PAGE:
Nigerian Electricity Supply Industry (NESI) has revealed that the country’s power sector loses between N1.2 billion to N1.5 billion monthly to water, gas and transmission line constraints.
According to data released by the commission, an independent body that undertakes the technical and economic regulation of the Nigerian electricity supply industry, the country lost about N108 billion during the first quarter of 2018 due to several constraints inhibiting the regular supply of electricity.
For example, on the 25th of January this year, the sector lost an estimated N1.584 billion because an average power sent was 3,971mw, and 2,302.8mw was not generated due to unavailability of gas. About 417mw was not generated due to unavailability of transmission infrastructure, while 290mw was not generated due to high frequency resulting from the unavailability of distribution infrastructure, and transmission challenges.
The power sector is plagued with structural issues in all key areas- generation, gas supply, transmission and distribution, while the operational capacity of the country’s power plants is less than a third of their installed capacity.
Chronic vandalism has crippled oil and gas pipelines, creating gas shortages at power plants and underinvestment in maintenance and infrastructure has constrained the transmission grid. Babatunde Fashola, the country’s minister of power, works and housing, reiterated that the Federal Government is committed to providing regular and efficient power supply in the country.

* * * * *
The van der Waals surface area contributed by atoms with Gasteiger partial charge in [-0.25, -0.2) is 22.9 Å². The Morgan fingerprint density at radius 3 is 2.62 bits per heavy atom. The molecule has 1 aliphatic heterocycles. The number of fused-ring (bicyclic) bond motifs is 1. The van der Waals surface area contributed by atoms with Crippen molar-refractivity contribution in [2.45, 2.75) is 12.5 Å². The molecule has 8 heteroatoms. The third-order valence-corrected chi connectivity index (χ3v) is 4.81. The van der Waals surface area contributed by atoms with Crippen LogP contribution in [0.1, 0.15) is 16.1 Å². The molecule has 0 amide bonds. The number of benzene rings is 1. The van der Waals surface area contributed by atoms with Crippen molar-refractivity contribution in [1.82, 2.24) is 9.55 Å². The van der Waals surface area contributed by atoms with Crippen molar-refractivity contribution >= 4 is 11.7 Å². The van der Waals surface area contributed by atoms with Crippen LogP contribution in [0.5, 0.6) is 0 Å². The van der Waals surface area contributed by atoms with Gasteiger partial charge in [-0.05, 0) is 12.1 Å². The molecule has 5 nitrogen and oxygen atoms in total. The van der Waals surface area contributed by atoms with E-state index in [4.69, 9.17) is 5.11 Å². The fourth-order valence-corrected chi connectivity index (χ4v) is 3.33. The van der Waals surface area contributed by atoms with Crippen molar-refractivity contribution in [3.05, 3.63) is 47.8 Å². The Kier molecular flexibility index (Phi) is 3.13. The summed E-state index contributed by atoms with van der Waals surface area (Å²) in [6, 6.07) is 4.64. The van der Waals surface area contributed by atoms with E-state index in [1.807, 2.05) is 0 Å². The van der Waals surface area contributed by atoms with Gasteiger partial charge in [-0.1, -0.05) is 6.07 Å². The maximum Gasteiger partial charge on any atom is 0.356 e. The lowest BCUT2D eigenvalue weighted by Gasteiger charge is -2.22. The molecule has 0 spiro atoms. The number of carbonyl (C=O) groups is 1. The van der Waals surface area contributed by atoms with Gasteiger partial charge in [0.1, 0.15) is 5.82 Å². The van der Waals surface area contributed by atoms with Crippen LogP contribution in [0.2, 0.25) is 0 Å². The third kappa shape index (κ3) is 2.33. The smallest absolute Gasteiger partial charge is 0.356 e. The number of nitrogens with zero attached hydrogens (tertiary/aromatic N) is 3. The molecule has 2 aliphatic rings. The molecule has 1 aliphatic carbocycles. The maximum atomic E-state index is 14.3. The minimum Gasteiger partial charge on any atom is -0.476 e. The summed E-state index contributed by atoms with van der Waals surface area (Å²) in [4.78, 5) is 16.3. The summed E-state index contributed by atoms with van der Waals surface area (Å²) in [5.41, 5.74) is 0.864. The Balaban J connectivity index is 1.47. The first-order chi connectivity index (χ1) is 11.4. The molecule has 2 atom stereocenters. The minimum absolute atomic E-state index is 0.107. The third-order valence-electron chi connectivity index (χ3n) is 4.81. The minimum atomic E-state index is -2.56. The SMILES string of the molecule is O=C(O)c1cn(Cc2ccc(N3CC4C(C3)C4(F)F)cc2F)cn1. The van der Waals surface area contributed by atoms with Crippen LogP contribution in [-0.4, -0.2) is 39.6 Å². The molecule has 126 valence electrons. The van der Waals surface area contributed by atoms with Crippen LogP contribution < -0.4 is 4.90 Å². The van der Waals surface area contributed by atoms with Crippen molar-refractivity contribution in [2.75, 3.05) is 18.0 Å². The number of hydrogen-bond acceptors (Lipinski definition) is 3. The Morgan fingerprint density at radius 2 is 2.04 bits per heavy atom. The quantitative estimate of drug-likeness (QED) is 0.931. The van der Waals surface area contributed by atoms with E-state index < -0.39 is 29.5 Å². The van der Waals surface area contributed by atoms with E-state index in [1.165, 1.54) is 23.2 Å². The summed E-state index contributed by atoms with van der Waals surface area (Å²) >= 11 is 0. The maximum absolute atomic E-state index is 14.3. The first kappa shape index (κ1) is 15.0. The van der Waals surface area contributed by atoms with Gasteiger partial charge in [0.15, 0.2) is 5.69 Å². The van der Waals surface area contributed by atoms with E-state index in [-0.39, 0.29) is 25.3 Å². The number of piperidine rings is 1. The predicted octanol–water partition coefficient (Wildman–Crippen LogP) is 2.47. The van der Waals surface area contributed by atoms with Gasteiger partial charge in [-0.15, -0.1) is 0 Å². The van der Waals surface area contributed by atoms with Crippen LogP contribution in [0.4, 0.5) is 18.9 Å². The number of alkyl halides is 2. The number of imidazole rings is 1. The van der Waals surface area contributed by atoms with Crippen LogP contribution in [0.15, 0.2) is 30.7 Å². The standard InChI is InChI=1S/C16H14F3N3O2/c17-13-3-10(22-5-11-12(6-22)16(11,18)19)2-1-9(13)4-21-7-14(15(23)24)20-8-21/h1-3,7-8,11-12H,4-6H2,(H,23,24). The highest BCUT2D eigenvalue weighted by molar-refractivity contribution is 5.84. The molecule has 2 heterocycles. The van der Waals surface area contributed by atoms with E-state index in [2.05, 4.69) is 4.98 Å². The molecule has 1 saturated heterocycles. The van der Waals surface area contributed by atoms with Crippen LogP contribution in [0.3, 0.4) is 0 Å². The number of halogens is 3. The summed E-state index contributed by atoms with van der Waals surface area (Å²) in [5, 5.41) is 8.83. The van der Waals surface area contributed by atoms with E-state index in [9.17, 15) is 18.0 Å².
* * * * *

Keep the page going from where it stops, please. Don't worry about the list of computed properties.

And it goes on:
Fashola said, “While it is no longer news that we have reached a 7,000MW) Generation Capacity and have a 5000MW Distribution Capacity; what is newsworthy is that last month we met with Manufacturers Association of Nigeria (MAN), DisCos, and GenCos “on how to implement the Eligible Customer Policy and increase connectivity to the 2000MW that is available.
He disclosed that the Federal Government had secured the World Bank’s approval for $486 million Transmission Company of Nigeria (TCN) transmission expansion funding, while progress is being made with the same bank for the Rural Electrification and Distribution Expansion Funding.
He said: “In many parts of the country connected to the grid, citizens’ feedback is positive, even though all the problems are not solved. Citizens acknowledge more power in dry weather, reduced hours of running their generators and reduction in fuel (diesel and petrol) purchase to power generators.”
He described solar energy as cleaner and more efficient source of power, stressing that in many states, solar power is being accepted and used, while consumers are already embracing the solar power generation plan, which is an initiative of the government to boost electricity.
The minister said that the country was moving away from theorising about power to actual provision of efficient power to support trade and businesses, especially Small and Medium Enterprises (SMEs) who are the drivers of our economy, giving instances of projects like: the commissioning of a 73KW Solar Hybrid System to support mat production in a factory that employs 1,400 people, the Solar system being deployed in Sabon Gari Market, Kano State that has 12000 shops and the work that has commenced to connect and meter 31000 shops in Ariaria market in Abia state among others.
The World Bank recently ranked Nigeria as the second largest country in the world after India and the first in Sub-Saharan Africa with more of her population without electricity.